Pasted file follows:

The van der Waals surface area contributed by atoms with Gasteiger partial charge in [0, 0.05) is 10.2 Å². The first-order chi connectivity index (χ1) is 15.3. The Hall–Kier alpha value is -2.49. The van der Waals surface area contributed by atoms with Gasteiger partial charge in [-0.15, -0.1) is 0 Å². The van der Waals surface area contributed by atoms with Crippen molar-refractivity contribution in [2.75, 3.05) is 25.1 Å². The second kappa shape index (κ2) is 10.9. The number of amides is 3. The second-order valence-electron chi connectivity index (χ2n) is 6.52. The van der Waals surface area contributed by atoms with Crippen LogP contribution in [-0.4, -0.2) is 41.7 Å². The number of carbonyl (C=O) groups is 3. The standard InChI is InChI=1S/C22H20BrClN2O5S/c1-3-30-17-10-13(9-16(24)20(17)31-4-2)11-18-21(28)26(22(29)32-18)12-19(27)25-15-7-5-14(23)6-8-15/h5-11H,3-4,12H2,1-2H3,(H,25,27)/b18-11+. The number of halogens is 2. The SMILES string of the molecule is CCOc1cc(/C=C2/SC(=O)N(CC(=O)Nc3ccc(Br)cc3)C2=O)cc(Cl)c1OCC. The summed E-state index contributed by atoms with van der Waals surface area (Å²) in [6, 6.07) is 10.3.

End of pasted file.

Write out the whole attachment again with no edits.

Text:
The van der Waals surface area contributed by atoms with Gasteiger partial charge in [0, 0.05) is 10.2 Å². The first-order chi connectivity index (χ1) is 15.3. The Hall–Kier alpha value is -2.49. The van der Waals surface area contributed by atoms with Gasteiger partial charge in [-0.15, -0.1) is 0 Å². The van der Waals surface area contributed by atoms with Crippen molar-refractivity contribution in [2.75, 3.05) is 25.1 Å². The second kappa shape index (κ2) is 10.9. The number of amides is 3. The second-order valence-electron chi connectivity index (χ2n) is 6.52. The van der Waals surface area contributed by atoms with Crippen LogP contribution in [-0.4, -0.2) is 41.7 Å². The number of carbonyl (C=O) groups is 3. The standard InChI is InChI=1S/C22H20BrClN2O5S/c1-3-30-17-10-13(9-16(24)20(17)31-4-2)11-18-21(28)26(22(29)32-18)12-19(27)25-15-7-5-14(23)6-8-15/h5-11H,3-4,12H2,1-2H3,(H,25,27)/b18-11+. The number of halogens is 2. The SMILES string of the molecule is CCOc1cc(/C=C2/SC(=O)N(CC(=O)Nc3ccc(Br)cc3)C2=O)cc(Cl)c1OCC. The summed E-state index contributed by atoms with van der Waals surface area (Å²) in [6, 6.07) is 10.3.